How good is Jimmy Clausen? Clausen, you may remember, was a much balleyhooed recruit who was thrown to the wolves his freshman season playing behind a young and bad Notre Dame offensive line. The results were not pretty. Clausen averaged just a shade over 5 yards per pass as a freshman with 7 touchdown passes and 6 interceptions as the Irish suffered through a miserable season wherein they finished 3-9 and averaged only 242 yards per game (dead last in the nation). Calusen rebounded as a sophomore, playing with a more experienced team, throwing 25 touchdowns and 17 interceptions, while ranking a respectable 43rd in the nation in quarterback rating. The team improved as well, going 7-6 and ranking as a middle of the road offense, averaging 355 yards per game (65th in the nation). So is Clausen primed for even more improvement as a junior? The answer, unfortunately, is likely 'Yes'.
To answer this question, I devised a rough estimate of a similarity score. Similarity scores were invented by Bill James, noted baseball statistician, to estimate a player's future performance based on how similar players have performed in the past. The similarity score formula I used is a little rough (and will likely be tweaked in the offseason), but is listed below.
100-[(difference in pass attempts/10)+(difference in completion %)+(difference in yards per pass*2)+(difference in touchdown passes/3)+(difference in interceptions/3)+(difference in QB rating/10)+(difference in rush attempts/10)+(difference in rush yards/50)+(difference in rushing touchdowns/3)
A higher score means a player is more similar, and vice-versa. What I wanted to do with this metric is calculate similarity scores for Clausen's freshman and sophomore seasons. To keep the measure more accurate, I only compared Clausen's freshman season to other freshman seasons, and likewise for his sophomore campaign. It makes no sense to compare Clausen's freshman season to other players' senior or junior seasons. Clausen started almost immediately as a freshman, posting relatively abysmal numbers. However, he has three more years to grow and progress. A junior or senior quarterback who posts similar numbers has no time to progress, and offers no insight into how Calusen's career will take shape. With that being said, here are the 5 most similar freshman quarterbacks to Jimmy Clausen ranked by similarity scores (I only looked at quarterbacks from the 2005-2007 seasons).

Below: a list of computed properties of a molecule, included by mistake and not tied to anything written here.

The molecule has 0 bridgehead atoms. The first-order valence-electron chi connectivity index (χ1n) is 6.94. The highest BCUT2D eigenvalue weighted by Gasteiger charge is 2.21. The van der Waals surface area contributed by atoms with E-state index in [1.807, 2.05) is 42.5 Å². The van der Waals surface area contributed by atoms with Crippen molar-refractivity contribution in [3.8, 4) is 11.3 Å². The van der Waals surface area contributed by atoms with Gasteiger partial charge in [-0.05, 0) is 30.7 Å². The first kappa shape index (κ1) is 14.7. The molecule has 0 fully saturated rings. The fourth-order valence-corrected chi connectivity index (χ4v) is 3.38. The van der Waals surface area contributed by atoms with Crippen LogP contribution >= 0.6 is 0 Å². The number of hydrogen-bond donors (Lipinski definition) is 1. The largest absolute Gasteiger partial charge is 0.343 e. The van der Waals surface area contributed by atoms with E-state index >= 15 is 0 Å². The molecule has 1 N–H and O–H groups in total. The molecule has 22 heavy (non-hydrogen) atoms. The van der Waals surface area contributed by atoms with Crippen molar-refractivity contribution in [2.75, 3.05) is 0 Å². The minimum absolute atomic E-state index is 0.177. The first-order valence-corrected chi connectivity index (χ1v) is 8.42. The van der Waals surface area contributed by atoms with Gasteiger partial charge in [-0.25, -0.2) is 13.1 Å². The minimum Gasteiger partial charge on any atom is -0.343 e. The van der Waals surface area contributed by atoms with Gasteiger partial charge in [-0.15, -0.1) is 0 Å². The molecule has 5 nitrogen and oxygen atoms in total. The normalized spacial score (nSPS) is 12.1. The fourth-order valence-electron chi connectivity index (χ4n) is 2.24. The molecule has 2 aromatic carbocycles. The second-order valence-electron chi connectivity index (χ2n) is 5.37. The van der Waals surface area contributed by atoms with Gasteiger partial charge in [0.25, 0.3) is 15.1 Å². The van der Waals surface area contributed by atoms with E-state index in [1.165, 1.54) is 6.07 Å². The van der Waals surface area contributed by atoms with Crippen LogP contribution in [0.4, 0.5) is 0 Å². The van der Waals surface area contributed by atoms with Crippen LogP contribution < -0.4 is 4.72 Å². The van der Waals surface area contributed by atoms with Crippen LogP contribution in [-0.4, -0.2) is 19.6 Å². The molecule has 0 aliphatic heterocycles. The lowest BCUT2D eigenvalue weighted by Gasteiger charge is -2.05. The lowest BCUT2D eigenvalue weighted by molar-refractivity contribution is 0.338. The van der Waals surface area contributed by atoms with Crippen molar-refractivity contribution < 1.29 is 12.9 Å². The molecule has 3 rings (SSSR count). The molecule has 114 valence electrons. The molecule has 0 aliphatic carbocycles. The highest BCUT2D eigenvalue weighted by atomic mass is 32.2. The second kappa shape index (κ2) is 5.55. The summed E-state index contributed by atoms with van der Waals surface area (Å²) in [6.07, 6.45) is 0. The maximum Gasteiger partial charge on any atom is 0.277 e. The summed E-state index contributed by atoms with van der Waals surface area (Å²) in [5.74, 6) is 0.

1. Drew Willy, Buffalo, 2005, 85.1
2. Rusty Smith, FAU, 2006, 83.5
3. Josh Freeman, Kansas State, 2006, 82.6
4. Matthew Stafford, Georgia, 2006, 79.7
5. Aaron Opelt, Toledo, 2006, 78.9
Some of these guys are pretty famous. Stafford and Freeman were selected in the 1st round of the NFL Draft in April. However, each player was pretty bad in his freshman season. None of the 5 quarterbacks posted a passer rating over 114. No quarterback threw more than 7 touchdown passes, and only Opelt had more touchdowns than interceptions (6-5). But amazingly, these guys all improved significantly as sophomores. Just like Clausen. Here's their cumulative average stat line as sophomores compared to Clausen's sophomore campaign (the final 3 columns are rushing numbers).This similarity score seems to do a pretty good job of identifying players who are truly similar, and also of projecting what's to come. So what can we expect from Clausen as a junior? Here are the 5 most similar sophomore quarterbacks to Clausen (once again 2005-2007 only).
1. Rusty Smith, FAU, 2007, 84.0
2. Josh Freeman, Kansas State, 2007, 83.8
3. Curtis Painter, Purdue, 2006, 79.1
4. Matthew Stafford, Georgia, 2007, 77.4
5. Rudy Carpenter, Arizona State, 2006, 75.3
This list is very similar to the freshman list with two new names thrown in. Here's how those 5 quarterbacks performed collectively as juniors.Once again, we have significant improvement. The rushing numbers are a skewed quite a bit by Josh Freeman. After running for -40 yards and 4 touchdowns as a freshman, Freeman rushed for 400 yards and 14 touchdowns as a sophomore. Besides the rushing numbers, I would say this is a solid projection for Clausen's 2009 stat line. It looks like he is destined to improve even more as junior. Remember this when the media starts hyping Clausen as a darkhorse Heisman candidate in late-October.